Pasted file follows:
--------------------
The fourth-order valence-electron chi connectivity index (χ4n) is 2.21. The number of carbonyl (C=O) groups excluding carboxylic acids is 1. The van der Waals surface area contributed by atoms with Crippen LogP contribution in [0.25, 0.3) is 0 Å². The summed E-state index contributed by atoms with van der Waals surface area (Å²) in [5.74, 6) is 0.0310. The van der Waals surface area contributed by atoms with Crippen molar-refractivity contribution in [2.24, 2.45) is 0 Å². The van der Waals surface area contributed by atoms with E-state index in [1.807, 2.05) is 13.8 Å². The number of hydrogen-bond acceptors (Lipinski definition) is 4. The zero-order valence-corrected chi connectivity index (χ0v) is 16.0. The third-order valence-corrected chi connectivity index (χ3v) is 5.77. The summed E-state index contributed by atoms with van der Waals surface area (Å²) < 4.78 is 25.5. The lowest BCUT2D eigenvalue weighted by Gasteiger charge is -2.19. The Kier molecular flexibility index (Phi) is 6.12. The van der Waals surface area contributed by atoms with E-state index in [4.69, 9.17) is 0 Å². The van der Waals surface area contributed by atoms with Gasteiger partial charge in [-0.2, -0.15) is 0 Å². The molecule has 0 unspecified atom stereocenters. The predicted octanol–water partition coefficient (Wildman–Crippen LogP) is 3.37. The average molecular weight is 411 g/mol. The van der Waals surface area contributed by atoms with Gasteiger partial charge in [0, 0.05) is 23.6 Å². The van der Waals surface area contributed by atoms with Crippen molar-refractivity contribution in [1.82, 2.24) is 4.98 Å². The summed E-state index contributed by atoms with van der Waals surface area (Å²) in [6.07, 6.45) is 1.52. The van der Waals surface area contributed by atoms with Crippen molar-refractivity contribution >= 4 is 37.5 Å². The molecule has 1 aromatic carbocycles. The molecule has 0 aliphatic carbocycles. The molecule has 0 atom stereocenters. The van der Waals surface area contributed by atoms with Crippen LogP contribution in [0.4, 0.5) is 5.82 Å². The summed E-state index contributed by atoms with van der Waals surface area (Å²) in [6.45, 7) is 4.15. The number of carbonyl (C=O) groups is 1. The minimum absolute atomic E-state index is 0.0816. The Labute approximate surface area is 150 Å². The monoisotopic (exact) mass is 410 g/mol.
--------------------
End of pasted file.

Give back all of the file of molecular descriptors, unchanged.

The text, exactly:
The fourth-order valence-electron chi connectivity index (χ4n) is 2.21. The number of carbonyl (C=O) groups excluding carboxylic acids is 1. The van der Waals surface area contributed by atoms with Crippen LogP contribution in [0.25, 0.3) is 0 Å². The summed E-state index contributed by atoms with van der Waals surface area (Å²) in [5.74, 6) is 0.0310. The van der Waals surface area contributed by atoms with Crippen molar-refractivity contribution in [2.24, 2.45) is 0 Å². The van der Waals surface area contributed by atoms with E-state index in [1.807, 2.05) is 13.8 Å². The number of hydrogen-bond acceptors (Lipinski definition) is 4. The zero-order valence-corrected chi connectivity index (χ0v) is 16.0. The third-order valence-corrected chi connectivity index (χ3v) is 5.77. The summed E-state index contributed by atoms with van der Waals surface area (Å²) < 4.78 is 25.5. The lowest BCUT2D eigenvalue weighted by Gasteiger charge is -2.19. The Kier molecular flexibility index (Phi) is 6.12. The van der Waals surface area contributed by atoms with E-state index in [4.69, 9.17) is 0 Å². The van der Waals surface area contributed by atoms with Gasteiger partial charge in [-0.2, -0.15) is 0 Å². The molecule has 0 unspecified atom stereocenters. The predicted octanol–water partition coefficient (Wildman–Crippen LogP) is 3.37. The average molecular weight is 411 g/mol. The van der Waals surface area contributed by atoms with Gasteiger partial charge in [0, 0.05) is 23.6 Å². The van der Waals surface area contributed by atoms with Crippen molar-refractivity contribution in [1.82, 2.24) is 4.98 Å². The summed E-state index contributed by atoms with van der Waals surface area (Å²) in [6.07, 6.45) is 1.52. The van der Waals surface area contributed by atoms with Crippen molar-refractivity contribution >= 4 is 37.5 Å². The molecule has 1 aromatic carbocycles. The molecule has 0 aliphatic carbocycles. The molecule has 0 atom stereocenters. The van der Waals surface area contributed by atoms with Crippen LogP contribution in [0.4, 0.5) is 5.82 Å². The summed E-state index contributed by atoms with van der Waals surface area (Å²) in [6.45, 7) is 4.15. The number of carbonyl (C=O) groups is 1. The minimum absolute atomic E-state index is 0.0816. The Labute approximate surface area is 150 Å². The monoisotopic (exact) mass is 410 g/mol.